If you’re trying to buy a new vehicle, but you don’t know how you can tell if a used car has been stolen or reported as missing in the past with all its details, then, this guide is for you.
These days, using the vehicle VIN lookup or its license plate number, you can find all the reports. However, some stolen vehicle search tools work, and others just give promises. That’s why we prefer trying each service before recommending it to readers.
How to tell if you’re buying a stolen car
This is how you can check if a car is stolen before you buy it. First, make sure you take note of the vehicle’s VIN and, of course, the license plate number. In addition, we recommend taking some photos to compare the car details with what you find as reports online or even offline.
1. Check the stolen vehicle records (best way)
This is always the best way to tell whether a car is stolen or not online. All you need is a powerful and up-to-date search system like this one that checks public records and finds hidden details about any car in the United States.
Some governmental sites like safercar.gov can help with that. But it’s not always possible to tell at 100% if the information is accurate or not, as there are no frequent updates. And also, when looking for limitations, the site allows up to 5 stolen VIN check lookups per IP address for 24 hours. So, keep that in mind when trying to find the truth about any car you want to buy or verify at least.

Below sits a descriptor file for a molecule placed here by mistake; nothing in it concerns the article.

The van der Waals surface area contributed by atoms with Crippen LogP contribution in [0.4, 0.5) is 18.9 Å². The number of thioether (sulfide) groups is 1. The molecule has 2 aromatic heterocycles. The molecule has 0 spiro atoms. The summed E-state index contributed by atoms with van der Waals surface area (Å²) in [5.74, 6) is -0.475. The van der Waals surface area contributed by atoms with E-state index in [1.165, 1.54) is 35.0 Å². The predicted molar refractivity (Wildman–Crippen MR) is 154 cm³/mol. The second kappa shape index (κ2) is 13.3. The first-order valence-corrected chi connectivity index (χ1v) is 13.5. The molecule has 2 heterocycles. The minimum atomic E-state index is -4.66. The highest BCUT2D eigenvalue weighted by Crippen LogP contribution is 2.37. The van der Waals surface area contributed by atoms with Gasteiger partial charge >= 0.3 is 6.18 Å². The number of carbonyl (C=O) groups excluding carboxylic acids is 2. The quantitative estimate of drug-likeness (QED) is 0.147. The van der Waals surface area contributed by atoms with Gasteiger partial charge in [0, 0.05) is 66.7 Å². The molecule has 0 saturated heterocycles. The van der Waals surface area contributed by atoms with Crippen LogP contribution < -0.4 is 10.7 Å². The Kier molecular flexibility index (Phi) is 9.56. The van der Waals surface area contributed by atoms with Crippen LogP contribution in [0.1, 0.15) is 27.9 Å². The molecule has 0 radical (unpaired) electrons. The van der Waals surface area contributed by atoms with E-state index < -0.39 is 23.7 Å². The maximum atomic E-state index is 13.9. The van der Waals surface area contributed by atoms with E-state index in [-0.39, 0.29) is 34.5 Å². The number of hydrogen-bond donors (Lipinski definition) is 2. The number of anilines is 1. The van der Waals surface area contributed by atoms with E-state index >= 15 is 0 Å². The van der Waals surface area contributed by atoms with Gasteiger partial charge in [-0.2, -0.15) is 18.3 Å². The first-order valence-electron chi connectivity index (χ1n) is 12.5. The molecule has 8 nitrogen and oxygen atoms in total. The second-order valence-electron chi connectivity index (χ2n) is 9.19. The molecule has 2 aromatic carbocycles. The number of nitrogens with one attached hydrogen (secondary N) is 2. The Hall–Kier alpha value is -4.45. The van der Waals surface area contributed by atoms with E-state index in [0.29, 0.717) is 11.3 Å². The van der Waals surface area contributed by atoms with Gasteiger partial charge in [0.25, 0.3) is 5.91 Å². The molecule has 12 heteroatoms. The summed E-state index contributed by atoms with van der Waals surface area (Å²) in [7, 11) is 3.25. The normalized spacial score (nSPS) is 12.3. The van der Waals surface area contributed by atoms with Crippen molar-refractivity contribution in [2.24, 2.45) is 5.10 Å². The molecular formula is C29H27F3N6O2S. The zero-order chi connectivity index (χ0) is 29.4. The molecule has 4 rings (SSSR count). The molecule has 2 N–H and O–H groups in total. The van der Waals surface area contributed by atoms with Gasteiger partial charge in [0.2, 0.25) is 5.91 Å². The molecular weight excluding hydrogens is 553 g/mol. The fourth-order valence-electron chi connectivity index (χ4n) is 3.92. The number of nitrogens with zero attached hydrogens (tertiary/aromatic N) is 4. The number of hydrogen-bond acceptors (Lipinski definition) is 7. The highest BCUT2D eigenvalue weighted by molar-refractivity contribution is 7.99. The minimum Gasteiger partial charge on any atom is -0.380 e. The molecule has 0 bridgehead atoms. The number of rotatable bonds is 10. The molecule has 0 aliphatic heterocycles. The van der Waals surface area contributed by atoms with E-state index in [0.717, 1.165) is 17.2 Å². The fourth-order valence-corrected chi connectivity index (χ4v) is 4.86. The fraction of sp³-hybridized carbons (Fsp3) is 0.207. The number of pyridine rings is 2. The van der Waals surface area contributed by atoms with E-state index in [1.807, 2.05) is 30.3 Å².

Some VIN lookup providers offer updated information thanks to the state-level agencies and the huge network of car insurance companies around the US. That way, the level of success may be different depending on what system you use.
Besides the fact that a theft record can tell you if the car was listed previously as stolen or even recovered, you might be surprised by the number of details that you get in the search report. As an example, some tools provide salvage records, number of accidents, sale records, prices, photos, and even more.
On the other side, INTERPOL helps fight car crimes by providing worldwide details about vehicles no matter where they were stolen. Their stolen vehicle database is available to police departments to exchange information and track down crimes related to the automobile world.